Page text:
Men’s Soccer: Maund looks to back up awards
Matthew DeFranks | Tuesday, September 13, 2011
Before each game, Irish senior defender Aaron Maund takes a seat at Olive Garden. He orders mussels as an appetizer. Next comes the chicken parmesan as an entrée. And why change?
The superstition has helped the Dorchester, Mass. native sizzle as an All-American performer and assisted in cooking up a winning recipe for No. 17 Notre Dame (2-1-2).
Maund was named a third-team All-American as well as an All-Big East performer prior to this season but refuses to let the accolades build his ego.
“It’s definitely an honor. It shows how hard our team works, and you don’t get those awards without good teammates,” Maund said. “Now, it’s all about going out and proving you deserve it.”
On the international stage, Maund has proved he belonged on multiple occasions, first with the Trinidad & Tobago U-17 national team before joining the United States U-20 squad. Maund, whose father is Trinidadian, has traveled to both Egypt in 2007 and South Korea in 2009 for the age-specific World Cups.
“Egypt was nice, but South Korea was really cool. The technology and the amount of people there were amazing,” Maund said. “The hotel we stayed in had the biggest underground mall in Asia in the basement.”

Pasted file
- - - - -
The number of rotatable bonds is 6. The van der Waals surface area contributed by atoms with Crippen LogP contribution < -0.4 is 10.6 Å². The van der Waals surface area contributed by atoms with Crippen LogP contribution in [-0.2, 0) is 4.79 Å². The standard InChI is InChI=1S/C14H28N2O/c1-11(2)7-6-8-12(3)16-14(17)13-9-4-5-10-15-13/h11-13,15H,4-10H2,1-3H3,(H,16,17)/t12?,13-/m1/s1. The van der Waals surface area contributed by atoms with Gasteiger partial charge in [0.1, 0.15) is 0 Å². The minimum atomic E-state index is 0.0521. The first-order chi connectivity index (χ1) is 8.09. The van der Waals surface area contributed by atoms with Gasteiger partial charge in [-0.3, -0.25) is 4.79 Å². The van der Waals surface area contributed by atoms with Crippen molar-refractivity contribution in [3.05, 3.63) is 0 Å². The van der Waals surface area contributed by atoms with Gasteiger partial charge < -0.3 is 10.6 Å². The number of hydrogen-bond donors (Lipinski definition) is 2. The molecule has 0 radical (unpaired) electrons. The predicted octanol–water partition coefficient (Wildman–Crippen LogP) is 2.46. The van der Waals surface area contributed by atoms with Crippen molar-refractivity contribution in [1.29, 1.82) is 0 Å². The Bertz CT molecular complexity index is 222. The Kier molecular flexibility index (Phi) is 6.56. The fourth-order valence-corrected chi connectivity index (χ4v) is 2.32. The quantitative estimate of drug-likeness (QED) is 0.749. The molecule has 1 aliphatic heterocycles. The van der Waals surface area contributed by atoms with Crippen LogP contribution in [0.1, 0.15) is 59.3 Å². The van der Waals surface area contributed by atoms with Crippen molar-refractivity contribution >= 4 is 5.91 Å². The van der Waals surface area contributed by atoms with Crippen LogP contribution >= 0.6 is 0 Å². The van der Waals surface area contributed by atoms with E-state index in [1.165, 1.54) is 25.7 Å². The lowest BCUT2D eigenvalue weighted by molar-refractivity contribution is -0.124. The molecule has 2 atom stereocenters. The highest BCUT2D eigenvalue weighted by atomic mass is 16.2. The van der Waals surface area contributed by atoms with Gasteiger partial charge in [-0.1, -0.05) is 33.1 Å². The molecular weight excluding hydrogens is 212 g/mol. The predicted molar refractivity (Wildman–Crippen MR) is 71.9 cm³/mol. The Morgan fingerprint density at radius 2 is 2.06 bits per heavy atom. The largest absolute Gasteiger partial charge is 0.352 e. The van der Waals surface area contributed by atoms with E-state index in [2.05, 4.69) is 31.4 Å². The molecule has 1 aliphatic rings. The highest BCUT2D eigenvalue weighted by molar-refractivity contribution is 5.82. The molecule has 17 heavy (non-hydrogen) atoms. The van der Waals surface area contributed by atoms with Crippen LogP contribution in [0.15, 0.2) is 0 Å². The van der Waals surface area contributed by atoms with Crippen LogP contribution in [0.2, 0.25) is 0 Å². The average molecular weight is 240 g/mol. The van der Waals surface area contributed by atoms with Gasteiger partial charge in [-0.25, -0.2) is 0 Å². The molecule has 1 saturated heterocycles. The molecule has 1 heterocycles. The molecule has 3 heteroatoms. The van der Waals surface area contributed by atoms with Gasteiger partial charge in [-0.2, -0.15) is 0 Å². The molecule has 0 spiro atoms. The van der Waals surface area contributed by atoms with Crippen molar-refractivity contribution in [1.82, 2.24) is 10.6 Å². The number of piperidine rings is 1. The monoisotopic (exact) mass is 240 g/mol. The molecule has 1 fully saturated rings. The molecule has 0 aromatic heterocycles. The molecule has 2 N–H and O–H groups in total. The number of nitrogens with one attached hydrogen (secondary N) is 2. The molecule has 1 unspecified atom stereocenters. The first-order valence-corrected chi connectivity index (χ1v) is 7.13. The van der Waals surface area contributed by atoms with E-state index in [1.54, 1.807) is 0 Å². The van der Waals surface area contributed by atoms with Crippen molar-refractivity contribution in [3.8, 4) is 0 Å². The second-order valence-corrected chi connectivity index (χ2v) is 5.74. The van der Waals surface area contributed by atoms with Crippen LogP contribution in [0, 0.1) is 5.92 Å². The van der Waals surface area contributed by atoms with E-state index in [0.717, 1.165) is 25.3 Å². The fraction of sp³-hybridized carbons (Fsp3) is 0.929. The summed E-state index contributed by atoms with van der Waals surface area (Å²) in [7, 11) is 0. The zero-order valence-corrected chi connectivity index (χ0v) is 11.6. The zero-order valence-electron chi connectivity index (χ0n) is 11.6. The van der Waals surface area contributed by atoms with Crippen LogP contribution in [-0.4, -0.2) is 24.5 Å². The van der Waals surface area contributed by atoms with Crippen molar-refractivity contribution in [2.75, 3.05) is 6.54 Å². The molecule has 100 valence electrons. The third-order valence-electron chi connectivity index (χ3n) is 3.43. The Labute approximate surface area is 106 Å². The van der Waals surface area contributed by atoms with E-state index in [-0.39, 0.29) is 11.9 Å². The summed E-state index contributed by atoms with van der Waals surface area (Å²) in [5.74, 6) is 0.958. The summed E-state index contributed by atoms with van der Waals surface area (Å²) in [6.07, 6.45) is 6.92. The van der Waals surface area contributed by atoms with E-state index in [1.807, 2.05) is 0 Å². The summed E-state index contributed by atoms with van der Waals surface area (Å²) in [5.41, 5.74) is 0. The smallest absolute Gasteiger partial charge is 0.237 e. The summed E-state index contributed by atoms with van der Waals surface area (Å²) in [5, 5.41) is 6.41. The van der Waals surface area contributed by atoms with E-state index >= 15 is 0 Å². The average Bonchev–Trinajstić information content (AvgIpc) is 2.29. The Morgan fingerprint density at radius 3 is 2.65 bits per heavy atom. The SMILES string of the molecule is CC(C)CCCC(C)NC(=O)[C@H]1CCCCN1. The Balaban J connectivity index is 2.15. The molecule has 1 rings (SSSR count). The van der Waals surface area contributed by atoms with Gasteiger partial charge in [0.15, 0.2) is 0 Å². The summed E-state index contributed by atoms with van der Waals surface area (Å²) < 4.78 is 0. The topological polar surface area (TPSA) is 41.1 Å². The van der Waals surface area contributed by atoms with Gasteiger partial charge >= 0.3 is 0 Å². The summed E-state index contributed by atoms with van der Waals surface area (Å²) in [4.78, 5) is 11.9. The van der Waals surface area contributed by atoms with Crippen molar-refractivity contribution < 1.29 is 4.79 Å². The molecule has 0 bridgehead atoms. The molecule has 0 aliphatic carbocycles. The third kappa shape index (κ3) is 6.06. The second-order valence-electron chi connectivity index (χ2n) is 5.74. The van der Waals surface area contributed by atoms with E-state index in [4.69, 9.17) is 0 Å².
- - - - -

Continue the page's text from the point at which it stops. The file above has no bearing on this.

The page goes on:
For the U-20 World Cup, Maund was forced to miss five games during his sophomore campaign. Those matches marked a rare absence for Maund, who has started all 64 games he has played in for the Irish.
“I don’t like sitting out of games,” Maund said. “It’s been tough but definitely rewarding.”
Irish coach Bobby Clark admired Maund’s athleticism and determination as a freshman, viewing it as a great base to begin with. Maund, Clark said, also received a glowing recommendation from his high school coach.
“He came highly recommended from Paul Sugg, his coach at Roxbury Latin, who I knew since my days at Dartmouth,” Clark said. “Whenever he recommends a player, I take a serious look at him.”
Clark netted Maund and subsequent Roxbury Latin product Leon Brown, currently a sophomore forward for the Irish.
While forward is a flashy, glorified position, central defense is an almost thankless and stat-less job. Maund has nevertheless enjoyed the position he has owned for the past three years at Notre Dame.
“You can watch the game develop and see what’s going on [as a central defender],” Maund said. “I like having the ball and being comfortable. It’s kind of like a safety in football.”
Maund is joined in the center of the pitch by Irish junior midfielder Dillon Powers, who joins Maund in a musical undertaking.
Luck or Skill, consisting of Maund, Powers, Irish senior midfielder Michael Rose and Michigan State student Chris Burgess, is a hip-hop group that originated in Dallas and has migrated to the Midwest. They are currently working on their first mixtape, tentatively titled “Call it a Night.”
Maund, a rapper in the group, counts Jay-Z and Kanye West among his influences along with old-school Motown music.
“They are so into their music,” Maund said of the rap giants. “Some of the samples they use are really soulful.”
Like Powers, Maund would like to extend his playing career into the professional realm after Notre Dame, whether it be in America’s Major League Soccer or overseas in one of Europe’s many leagues.
Wherever Maund plays, hopefully they have an Olive Garden, so Maund does not need to disregard his pregame ritual.
The Irish resume play Friday night when they welcome Michigan to Alumni Stadium.